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PE may have various manifestations under anesthesia like sudden onset of breathlessness, loss of consciousness, hypotension, and a fall in the end-tidal carbon dioxide (CO 2 ). The usual ECG changes are ST-T changes seen on the right-sided leads, right bundle branch block, and electromechanical dissociation. TEE has high sensitivity and specificity in detecting PE and right ventricular dilatation. Even transthoracic echocardiography can show right ventricular hypokinesia and dilation, but is not sensitive in identifying the embolus. Increase in plasma level of D-dimer can help in correlating the diagnosis, even though it is not specific for DVT. Normal levels of D-dimer will help to rule out DVT.

Massive PE has a very high rate of fatality; 13 of the 19 patients in these reports succumbed to the PE. Three of the patients who survived, had early diagnosis by TEE and underwent surgical embolectomy using cardiopulmonary bypass. [5],[10],[14] One of the patients needed 10 days of extracorporeal membrane oxygenation (ECMO) before the recovery. [10] In two of the patients who survived, early diagnosis was made and anticoagulation with heparin was given. One of the three patients receiving thrombolysis survived.

As the rate of fatality subsequent to severe PE is very high, prevention of DVT should be given priority. Preoperative anticoagulation should be used as routine and diagnostic workup should be performed to exclude the possibility of DVT. Many of the diagnostic tests are invasive, not sensitive, and expensive, making it difficult to use routinely. Diagnostic workup should be considered at least in patients who are immobilized for more than three days and where the use of tourniquet is being planned.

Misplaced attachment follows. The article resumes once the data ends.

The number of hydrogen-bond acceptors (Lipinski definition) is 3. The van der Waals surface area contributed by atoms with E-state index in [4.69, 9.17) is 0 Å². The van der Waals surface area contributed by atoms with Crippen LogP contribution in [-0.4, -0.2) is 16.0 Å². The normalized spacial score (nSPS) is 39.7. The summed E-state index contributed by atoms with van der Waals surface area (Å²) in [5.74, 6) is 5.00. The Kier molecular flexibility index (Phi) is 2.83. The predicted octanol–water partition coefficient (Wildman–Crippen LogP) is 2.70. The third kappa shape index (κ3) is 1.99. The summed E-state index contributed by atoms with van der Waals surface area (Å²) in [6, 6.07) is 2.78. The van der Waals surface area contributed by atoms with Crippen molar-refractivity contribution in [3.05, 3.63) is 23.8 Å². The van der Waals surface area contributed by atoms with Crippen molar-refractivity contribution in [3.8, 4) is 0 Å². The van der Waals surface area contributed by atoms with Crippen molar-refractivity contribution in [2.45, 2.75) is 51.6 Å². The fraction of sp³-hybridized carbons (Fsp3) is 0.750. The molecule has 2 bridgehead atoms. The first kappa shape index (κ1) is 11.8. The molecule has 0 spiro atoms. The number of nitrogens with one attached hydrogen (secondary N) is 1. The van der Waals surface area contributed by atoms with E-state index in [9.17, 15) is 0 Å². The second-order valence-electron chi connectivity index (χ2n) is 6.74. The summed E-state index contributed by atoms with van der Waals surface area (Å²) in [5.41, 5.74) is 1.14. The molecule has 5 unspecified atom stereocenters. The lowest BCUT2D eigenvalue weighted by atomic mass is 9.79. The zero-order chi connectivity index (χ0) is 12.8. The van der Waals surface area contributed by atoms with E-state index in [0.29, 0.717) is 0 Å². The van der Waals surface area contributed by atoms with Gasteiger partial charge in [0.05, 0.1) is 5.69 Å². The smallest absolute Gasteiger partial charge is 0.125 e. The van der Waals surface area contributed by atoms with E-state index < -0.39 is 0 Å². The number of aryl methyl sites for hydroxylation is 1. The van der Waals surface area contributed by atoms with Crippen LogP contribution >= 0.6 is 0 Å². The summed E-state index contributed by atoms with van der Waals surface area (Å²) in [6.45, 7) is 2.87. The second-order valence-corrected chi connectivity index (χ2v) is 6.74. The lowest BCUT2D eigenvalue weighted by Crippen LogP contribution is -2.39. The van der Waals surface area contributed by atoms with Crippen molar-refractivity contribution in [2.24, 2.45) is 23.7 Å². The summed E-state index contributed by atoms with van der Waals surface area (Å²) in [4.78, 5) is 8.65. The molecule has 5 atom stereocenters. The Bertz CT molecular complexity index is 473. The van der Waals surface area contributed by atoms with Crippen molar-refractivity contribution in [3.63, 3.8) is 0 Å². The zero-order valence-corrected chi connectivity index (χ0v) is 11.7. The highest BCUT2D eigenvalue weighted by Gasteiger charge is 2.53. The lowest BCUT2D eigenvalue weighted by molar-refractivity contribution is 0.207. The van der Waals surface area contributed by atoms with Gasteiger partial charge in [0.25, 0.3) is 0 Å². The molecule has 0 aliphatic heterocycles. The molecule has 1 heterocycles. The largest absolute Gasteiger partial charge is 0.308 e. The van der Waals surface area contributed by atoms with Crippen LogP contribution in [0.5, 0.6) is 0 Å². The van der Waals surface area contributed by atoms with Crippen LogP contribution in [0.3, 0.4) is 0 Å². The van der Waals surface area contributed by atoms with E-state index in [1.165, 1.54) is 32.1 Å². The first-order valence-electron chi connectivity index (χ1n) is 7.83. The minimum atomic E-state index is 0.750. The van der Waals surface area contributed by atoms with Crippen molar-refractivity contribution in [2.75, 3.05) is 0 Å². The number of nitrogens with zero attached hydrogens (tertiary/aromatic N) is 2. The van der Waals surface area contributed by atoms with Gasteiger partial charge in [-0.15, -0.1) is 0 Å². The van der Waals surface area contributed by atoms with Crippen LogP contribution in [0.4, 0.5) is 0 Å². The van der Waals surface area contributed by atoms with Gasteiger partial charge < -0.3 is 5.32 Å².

In a study comparing the use of limb elevation with the use of Esmarch bandage as a means of achieving exsanguination, it was noted that operating field visibility or requirements of transfusion did not differ between the groups, even though intraoperative loss of blood was more when limb elevation was used. [17] Another recent study has demonstrated that better leg hemodynamic changes were attained during the first month after knee arthroplasty in patients where Esmarchwas not used. [18] The use of Esmarch did reduce arterial flow to the lower limb for a longer period of time, hence raising the question about the need for exsanguination with Esmarch bandage before elective knee procedures. In a meta-analysis of elective knee procedures, it was shown that even though intraoperative loss of blood was significantly greater in the nontourniquet group compared to tourniquet-assisted surgery, there was no significant difference between the groups for total loss of blood or rate of transfusion. [19] There was a trend for greater complications in tourniquet compared to nontourniquet patients. Hence, it was concluded that there is no advantage in using a tourniquet in knee replacement surgery for the reduction of transfusion requirements. All these studies were reported in elective knee replacement surgeries; similar results can be expected in lower limb trauma surgeries.